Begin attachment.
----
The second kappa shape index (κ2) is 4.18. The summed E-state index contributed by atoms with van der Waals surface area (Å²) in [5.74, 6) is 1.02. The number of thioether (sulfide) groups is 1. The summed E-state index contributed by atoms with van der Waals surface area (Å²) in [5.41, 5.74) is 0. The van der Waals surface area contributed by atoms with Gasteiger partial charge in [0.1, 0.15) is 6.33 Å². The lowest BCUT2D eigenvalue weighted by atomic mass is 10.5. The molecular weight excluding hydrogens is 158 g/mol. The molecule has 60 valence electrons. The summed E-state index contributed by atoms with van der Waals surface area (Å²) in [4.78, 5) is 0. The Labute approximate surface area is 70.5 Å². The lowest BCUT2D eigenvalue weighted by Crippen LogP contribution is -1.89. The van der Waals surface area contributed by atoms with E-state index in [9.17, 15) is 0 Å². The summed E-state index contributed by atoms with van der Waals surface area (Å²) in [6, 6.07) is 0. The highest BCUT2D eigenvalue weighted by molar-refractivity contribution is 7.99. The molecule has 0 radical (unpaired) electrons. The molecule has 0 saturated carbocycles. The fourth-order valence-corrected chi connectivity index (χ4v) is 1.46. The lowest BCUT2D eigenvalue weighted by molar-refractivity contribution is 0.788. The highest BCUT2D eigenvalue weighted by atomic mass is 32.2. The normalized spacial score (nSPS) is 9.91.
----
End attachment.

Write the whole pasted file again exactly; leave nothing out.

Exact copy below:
The second kappa shape index (κ2) is 4.18. The summed E-state index contributed by atoms with van der Waals surface area (Å²) in [5.74, 6) is 1.02. The number of thioether (sulfide) groups is 1. The summed E-state index contributed by atoms with van der Waals surface area (Å²) in [5.41, 5.74) is 0. The van der Waals surface area contributed by atoms with Gasteiger partial charge in [0.1, 0.15) is 6.33 Å². The lowest BCUT2D eigenvalue weighted by atomic mass is 10.5. The molecular weight excluding hydrogens is 158 g/mol. The molecule has 60 valence electrons. The summed E-state index contributed by atoms with van der Waals surface area (Å²) in [4.78, 5) is 0. The Labute approximate surface area is 70.5 Å². The lowest BCUT2D eigenvalue weighted by Crippen LogP contribution is -1.89. The van der Waals surface area contributed by atoms with E-state index in [9.17, 15) is 0 Å². The summed E-state index contributed by atoms with van der Waals surface area (Å²) in [6, 6.07) is 0. The highest BCUT2D eigenvalue weighted by molar-refractivity contribution is 7.99. The molecule has 0 radical (unpaired) electrons. The molecule has 0 saturated carbocycles. The fourth-order valence-corrected chi connectivity index (χ4v) is 1.46. The lowest BCUT2D eigenvalue weighted by molar-refractivity contribution is 0.788. The highest BCUT2D eigenvalue weighted by atomic mass is 32.2. The normalized spacial score (nSPS) is 9.91.